“Erm, wet.” I said, not quite sure how to answer. I had returned to the UK for the first time since moving to Singapore.
However, once the clouds bubbled up over the English countryside I understood the question. There was a looming feeling, a heaviness across the shoulders, a tightening across the brow. The skies darkened as if nighttime had fallen early. The wind picked up, rustling dried leaves in a distinctly autumnal way, even though it was only July. And then of course it rained. Cold and blustery. A pervading dampness was sucked into the bone marrow. The road turned into a trickling muddy stream, and the seeds were striped from the trees, adding to the mounting detritus on the pavements.
Of course it didn't feel like this in Singapore.
I woke up this morning in Singapore to a yellow, sulphuric glow in the room. Was it sunshine? Had I overslept? I looked at the clock but it was only 7am. Then my ears woke up and I could hear the rush of water. Rain in Singapore is different. It happens nearly every day. And it still surprises me.
You first notice the colour of the sky. The clouds aren't always dark and threatening. This morning it was bright, but the yellow pallor was radioactive rather than fresh and cheerful.
And secondly you notice the intensity. The rain just rains. Rarely a breath of wind. It falls straight down. With such force it splashes through my umbrella. It's cleansing, washing the paths clean and turning the roads into gushing rivers.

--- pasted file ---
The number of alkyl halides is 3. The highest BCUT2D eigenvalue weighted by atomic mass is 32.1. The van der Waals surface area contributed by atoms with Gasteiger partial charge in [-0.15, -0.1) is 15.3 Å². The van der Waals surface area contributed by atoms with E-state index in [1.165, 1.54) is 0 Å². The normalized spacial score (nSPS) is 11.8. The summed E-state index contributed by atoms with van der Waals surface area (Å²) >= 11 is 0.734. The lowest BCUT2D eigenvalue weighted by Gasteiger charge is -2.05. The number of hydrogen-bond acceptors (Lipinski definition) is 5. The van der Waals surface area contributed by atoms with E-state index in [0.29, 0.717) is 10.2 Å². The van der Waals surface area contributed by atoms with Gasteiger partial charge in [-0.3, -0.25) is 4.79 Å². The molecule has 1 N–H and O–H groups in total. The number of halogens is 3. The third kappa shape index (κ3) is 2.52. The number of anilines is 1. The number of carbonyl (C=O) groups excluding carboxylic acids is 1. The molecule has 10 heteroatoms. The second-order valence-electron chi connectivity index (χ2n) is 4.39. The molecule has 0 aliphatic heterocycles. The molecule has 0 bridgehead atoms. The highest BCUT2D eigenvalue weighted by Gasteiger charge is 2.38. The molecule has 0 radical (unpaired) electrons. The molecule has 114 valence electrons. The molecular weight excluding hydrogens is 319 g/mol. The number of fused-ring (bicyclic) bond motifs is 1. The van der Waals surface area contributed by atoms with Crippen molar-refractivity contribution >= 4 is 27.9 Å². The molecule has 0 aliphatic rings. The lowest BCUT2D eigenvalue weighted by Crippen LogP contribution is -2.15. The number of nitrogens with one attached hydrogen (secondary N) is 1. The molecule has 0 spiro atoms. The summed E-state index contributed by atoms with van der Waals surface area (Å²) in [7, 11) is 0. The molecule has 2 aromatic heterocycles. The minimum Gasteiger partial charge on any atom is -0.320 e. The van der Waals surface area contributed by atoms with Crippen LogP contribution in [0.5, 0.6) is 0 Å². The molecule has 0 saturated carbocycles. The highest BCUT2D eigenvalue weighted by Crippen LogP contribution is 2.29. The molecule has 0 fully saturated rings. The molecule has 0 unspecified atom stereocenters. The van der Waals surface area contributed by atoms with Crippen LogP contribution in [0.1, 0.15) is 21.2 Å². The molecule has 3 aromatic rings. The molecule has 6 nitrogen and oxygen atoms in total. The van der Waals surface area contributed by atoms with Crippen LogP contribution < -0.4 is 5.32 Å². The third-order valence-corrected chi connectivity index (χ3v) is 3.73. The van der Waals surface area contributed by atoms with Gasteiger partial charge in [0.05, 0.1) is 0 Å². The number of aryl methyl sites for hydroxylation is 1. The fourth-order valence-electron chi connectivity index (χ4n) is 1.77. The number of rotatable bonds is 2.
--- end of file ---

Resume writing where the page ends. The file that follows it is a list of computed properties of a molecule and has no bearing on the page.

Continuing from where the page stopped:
I wouldn't usually want to go out in such weather, but after two hours the downpour showed little sign of abating. I had an appointment to keep, and with no car, the only option was a dash to the bus stop. Taxis are magic in Singapore. They disappear during rainstorms.
However inconvenient it is, at least it's warm. The rain often gives a short reprieve from the stifling humidity, and when you get wet you're unlikely to catch a shiver, unless you have to shelter in an over-air-conditioned coffee shop. You just fold away your umbrella, put it in into the handy plastic bag provided by most shopping malls to prevent everything else getting wet, and get on with the day.
Often the rain is accompanied by roaring thunder. This is no innocuous rumble. This is ear splitting, often shattering tree branches with its intensity. And then there are the lightening shows that dance across the sky. John Michel Jarre's laser shows can't even compare.
So the question “what does it feel like when it rains?” isn't so dumb after all.